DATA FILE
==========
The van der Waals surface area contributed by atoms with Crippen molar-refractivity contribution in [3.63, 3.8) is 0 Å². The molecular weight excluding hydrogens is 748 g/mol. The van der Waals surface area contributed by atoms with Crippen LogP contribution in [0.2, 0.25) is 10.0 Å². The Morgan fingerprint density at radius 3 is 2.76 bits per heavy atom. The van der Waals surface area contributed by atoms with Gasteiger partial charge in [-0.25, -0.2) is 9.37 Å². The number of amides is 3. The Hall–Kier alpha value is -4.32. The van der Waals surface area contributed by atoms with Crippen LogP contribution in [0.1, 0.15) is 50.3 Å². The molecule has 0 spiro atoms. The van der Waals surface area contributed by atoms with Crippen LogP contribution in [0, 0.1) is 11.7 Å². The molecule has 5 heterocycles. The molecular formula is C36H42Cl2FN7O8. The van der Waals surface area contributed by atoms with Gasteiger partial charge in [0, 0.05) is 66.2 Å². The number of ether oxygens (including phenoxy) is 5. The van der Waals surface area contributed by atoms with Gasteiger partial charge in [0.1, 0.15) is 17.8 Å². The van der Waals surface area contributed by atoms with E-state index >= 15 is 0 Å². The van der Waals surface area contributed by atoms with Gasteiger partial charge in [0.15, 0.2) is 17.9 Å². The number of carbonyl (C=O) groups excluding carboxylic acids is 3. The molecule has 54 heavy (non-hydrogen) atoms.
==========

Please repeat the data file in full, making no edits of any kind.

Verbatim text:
The van der Waals surface area contributed by atoms with Crippen molar-refractivity contribution in [3.63, 3.8) is 0 Å². The molecular weight excluding hydrogens is 748 g/mol. The van der Waals surface area contributed by atoms with Crippen LogP contribution in [0.2, 0.25) is 10.0 Å². The Morgan fingerprint density at radius 3 is 2.76 bits per heavy atom. The van der Waals surface area contributed by atoms with Gasteiger partial charge in [-0.25, -0.2) is 9.37 Å². The number of amides is 3. The Hall–Kier alpha value is -4.32. The van der Waals surface area contributed by atoms with Crippen LogP contribution in [0.1, 0.15) is 50.3 Å². The molecule has 0 spiro atoms. The van der Waals surface area contributed by atoms with Crippen LogP contribution in [0, 0.1) is 11.7 Å². The molecule has 5 heterocycles. The molecular formula is C36H42Cl2FN7O8. The van der Waals surface area contributed by atoms with Gasteiger partial charge in [0, 0.05) is 66.2 Å². The number of ether oxygens (including phenoxy) is 5. The van der Waals surface area contributed by atoms with Gasteiger partial charge in [0.1, 0.15) is 17.8 Å². The van der Waals surface area contributed by atoms with E-state index >= 15 is 0 Å². The van der Waals surface area contributed by atoms with Gasteiger partial charge in [0.15, 0.2) is 17.9 Å². The number of carbonyl (C=O) groups excluding carboxylic acids is 3. The molecule has 54 heavy (non-hydrogen) atoms.